Hayden was apparently exaggerating only slightly. According to internal NSA documents from the Edward Snowden archive that SPIEGEL has been granted access to, the US intelligence service doesn't just bug embassies and access data from undersea cables to gain information. The NSA is also extremely interested in that new form of communication which has experienced such breathtaking success in recent years: smartphones.
In Germany, more than 50 percent of all mobile phone users now possess a smartphone; in the UK, the share is two-thirds. About 130 million people in the US have such a device. The mini-computers have become personal communication centers, digital assistants and life coaches, and they often know more about their users than most users suspect.
For an agency like the NSA, the data storage units are a goldmine, combining in a single device almost all the information that would interest an intelligence agency: social contacts, details about the user's behavior and location, interests (through search terms, for example), photos and sometimes credit card numbers and passwords.
Smartphones, in short, are a wonderful technical innovation, but also a terrific opportunity to spy on people, opening doors that even such a powerful organization as the NSA couldn't look behind until now.
From the standpoint of the computer experts at NSA headquarters in Fort Meade, Maryland, the colossal success of smartphones posed an enormous challenge at first. They opened so many new channels, that it seemed as if the NSA agents wouldn't be able to see the forest for the trees.
According to an internal NSA report from 2010 titled, "Exploring Current Trends, Targets and Techniques," the spread of smartphones was happening "extremely rapidly" -- developments that "certainly complicate traditional target analysis."
The NSA tackled the issue at the same speed with which the devices changed user behavior. According to the documents, it set up task forces for the leading smartphone manufacturers and operating systems. Specialized teams began intensively studying Apple's iPhone and its iOS operating system, as well as Google's Android mobile operating system. Another team worked on ways to attack BlackBerry, which had been seen as an impregnable fortress until then.
The material contains no indications of large-scale spying on smartphone users, and yet the documents leave no doubt that if the intelligence service defines a smartphone as a target, it will find a way to gain access to its information.
Still, it is awkward enough that the NSA is targeting devices made by US companies such as Apple and Google. The BlackBerry case is no less sensitive, since the company is based in Canada, one of the partner countries in the NSA's "Five Eyes" alliance. The members of this select group have agreed not to engage in any spying activities against one another.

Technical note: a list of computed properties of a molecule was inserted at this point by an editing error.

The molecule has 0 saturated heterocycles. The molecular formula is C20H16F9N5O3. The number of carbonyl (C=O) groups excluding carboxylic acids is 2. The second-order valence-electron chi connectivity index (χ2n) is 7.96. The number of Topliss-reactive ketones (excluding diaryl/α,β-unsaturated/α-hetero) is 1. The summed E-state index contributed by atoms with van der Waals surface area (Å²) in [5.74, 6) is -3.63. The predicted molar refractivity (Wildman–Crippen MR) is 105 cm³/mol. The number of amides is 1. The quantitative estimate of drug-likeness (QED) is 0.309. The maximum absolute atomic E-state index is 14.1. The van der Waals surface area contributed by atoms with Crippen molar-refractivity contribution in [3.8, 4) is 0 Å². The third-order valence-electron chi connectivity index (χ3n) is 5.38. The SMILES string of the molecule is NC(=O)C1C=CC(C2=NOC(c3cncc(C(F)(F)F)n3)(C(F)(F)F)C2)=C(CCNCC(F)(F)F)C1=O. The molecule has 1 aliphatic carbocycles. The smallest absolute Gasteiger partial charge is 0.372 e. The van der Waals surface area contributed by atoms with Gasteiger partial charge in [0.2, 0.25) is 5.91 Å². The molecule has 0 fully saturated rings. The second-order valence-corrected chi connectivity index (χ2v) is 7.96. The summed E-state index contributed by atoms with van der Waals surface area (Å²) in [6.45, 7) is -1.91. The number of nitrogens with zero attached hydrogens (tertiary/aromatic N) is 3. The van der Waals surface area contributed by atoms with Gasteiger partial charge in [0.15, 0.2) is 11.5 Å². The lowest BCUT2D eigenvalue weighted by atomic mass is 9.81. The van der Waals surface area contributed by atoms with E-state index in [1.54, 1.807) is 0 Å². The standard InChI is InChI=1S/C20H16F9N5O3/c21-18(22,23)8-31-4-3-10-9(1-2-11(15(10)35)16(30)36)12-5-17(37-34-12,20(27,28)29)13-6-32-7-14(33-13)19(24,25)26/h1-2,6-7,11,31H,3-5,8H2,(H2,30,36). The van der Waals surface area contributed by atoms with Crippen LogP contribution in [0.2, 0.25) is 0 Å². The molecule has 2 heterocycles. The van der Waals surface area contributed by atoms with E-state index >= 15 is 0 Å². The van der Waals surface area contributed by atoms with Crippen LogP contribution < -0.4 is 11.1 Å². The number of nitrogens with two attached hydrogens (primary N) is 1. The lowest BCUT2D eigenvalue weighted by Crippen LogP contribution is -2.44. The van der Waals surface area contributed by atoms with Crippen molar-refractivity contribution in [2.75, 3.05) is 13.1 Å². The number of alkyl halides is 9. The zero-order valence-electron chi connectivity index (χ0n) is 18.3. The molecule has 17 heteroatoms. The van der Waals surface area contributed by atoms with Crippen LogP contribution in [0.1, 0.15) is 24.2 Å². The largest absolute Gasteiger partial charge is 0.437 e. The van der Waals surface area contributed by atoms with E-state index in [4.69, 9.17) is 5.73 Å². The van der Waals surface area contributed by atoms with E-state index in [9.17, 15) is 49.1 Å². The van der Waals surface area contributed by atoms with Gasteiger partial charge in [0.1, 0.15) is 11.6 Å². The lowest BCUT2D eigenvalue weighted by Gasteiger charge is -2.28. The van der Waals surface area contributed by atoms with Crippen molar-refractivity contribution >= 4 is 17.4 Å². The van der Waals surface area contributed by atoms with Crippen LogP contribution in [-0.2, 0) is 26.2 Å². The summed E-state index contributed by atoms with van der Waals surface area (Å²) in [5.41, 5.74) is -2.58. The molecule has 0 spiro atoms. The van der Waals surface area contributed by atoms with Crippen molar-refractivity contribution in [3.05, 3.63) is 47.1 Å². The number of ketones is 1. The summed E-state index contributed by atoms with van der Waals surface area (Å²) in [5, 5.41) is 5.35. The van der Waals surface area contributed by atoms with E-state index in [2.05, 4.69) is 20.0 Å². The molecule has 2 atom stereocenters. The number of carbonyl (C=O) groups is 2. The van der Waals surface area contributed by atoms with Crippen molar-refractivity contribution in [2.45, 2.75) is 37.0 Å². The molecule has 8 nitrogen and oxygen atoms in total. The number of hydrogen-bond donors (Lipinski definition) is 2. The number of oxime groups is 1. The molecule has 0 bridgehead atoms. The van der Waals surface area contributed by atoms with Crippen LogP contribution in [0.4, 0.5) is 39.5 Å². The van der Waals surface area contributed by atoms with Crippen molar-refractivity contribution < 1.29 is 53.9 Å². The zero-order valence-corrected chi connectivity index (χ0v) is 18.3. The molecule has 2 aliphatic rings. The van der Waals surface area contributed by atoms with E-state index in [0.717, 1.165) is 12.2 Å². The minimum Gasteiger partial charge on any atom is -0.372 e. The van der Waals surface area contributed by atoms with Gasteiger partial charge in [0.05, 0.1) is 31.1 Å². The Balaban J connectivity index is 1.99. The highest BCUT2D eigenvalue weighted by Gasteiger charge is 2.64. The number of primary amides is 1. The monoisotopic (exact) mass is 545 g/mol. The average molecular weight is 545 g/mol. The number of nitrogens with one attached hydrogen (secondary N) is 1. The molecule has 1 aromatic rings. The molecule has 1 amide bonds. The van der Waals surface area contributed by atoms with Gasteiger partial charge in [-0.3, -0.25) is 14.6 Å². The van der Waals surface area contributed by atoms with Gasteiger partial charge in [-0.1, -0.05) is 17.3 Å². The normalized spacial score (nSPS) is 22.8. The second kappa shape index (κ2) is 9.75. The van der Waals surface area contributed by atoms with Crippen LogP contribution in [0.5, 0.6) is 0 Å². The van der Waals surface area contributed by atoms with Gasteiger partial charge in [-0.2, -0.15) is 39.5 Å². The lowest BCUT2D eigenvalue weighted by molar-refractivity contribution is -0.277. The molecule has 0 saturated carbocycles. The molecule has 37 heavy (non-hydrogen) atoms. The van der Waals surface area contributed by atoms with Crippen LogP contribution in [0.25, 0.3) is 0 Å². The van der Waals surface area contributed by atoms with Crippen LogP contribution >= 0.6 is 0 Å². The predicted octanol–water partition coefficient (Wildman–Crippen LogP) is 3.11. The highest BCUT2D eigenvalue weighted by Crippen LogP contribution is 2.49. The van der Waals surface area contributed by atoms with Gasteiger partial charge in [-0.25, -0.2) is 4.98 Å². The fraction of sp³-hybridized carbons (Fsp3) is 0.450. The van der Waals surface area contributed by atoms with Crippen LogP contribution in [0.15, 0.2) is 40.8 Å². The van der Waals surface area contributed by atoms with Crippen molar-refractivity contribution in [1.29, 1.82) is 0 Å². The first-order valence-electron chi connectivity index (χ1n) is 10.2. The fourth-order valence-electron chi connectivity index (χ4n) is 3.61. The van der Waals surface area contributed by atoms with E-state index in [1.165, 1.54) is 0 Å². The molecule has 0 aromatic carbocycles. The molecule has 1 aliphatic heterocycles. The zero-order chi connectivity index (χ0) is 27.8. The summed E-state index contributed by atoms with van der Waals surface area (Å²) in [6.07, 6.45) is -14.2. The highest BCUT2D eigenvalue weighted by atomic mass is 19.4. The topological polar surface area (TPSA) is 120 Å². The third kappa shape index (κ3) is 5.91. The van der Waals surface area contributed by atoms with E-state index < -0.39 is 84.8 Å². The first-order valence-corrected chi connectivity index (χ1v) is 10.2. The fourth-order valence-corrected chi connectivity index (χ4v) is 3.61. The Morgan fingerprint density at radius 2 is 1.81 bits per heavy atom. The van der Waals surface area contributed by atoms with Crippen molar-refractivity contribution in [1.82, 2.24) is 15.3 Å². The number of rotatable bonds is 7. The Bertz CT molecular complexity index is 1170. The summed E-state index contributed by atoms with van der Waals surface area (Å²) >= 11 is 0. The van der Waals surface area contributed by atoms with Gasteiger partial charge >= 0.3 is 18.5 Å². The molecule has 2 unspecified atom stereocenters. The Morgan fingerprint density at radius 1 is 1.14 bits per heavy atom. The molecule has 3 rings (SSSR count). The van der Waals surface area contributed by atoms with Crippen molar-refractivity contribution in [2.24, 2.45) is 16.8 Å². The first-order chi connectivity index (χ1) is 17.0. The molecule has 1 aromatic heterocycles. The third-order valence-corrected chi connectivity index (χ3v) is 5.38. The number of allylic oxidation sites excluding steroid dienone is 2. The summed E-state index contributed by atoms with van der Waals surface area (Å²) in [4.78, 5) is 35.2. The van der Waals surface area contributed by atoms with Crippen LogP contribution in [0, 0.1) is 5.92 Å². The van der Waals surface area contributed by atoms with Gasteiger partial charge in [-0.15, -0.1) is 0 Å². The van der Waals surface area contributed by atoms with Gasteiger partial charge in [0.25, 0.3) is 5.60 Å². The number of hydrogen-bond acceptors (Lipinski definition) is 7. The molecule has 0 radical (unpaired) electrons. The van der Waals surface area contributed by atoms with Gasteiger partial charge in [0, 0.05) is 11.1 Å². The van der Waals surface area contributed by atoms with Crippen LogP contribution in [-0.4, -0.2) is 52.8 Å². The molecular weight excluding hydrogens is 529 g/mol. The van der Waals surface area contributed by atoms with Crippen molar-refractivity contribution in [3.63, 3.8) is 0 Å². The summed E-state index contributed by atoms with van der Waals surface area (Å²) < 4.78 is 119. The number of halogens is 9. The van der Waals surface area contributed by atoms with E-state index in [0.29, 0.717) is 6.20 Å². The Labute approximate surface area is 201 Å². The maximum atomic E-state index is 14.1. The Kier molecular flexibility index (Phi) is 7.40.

In this case, at any rate, the no-spy policy doesn't seem to apply. In the documents relating to smartphones that SPIEGEL was able to view, there are no indications that the companies cooperated with the NSA voluntarily.
When contacted, BlackBerry officials said that it is not the company's job to comment on alleged surveillance by governments. "Our public statements and principles have long underscored that there is no 'back door' pipeline to our platform," the company said in a statement. Google issued a statement claiming: "We have no knowledge of working groups like these and do not provide any government with access to our systems." The NSA did not respond to questions from SPIEGEL by the time the magazine went to print.
In exploiting the smartphone, the intelligence agency takes advantage of the carefree approach many users take to the device. According to one NSA presentation, smartphone users demonstrate "nomophobia," or "no mobile phobia." The only thing many users worry about is losing reception. A detailed NSA presentation titled, "Does your target have a smartphone?" shows how extensive the surveillance methods against users of Apple's popular iPhone already are.
In three consecutive transparencies, the authors of the presentation draw a comparison with "1984," George Orwell's classic novel about a surveillance state, revealing the agency's current view of smartphones and their users. "Who knew in 1984 that this would be Big Brother …" the authors ask, in reference to a photo of Apple co-founder Steve Jobs. And commenting on photos of enthusiastic Apple customers and iPhone users, the NSA writes: "… and the zombies would be paying customers?"
In fact, given the targets it defines, the NSA can select a broad spectrum of user data from Apple's most lucrative product, at least if one is to believe the agency's account.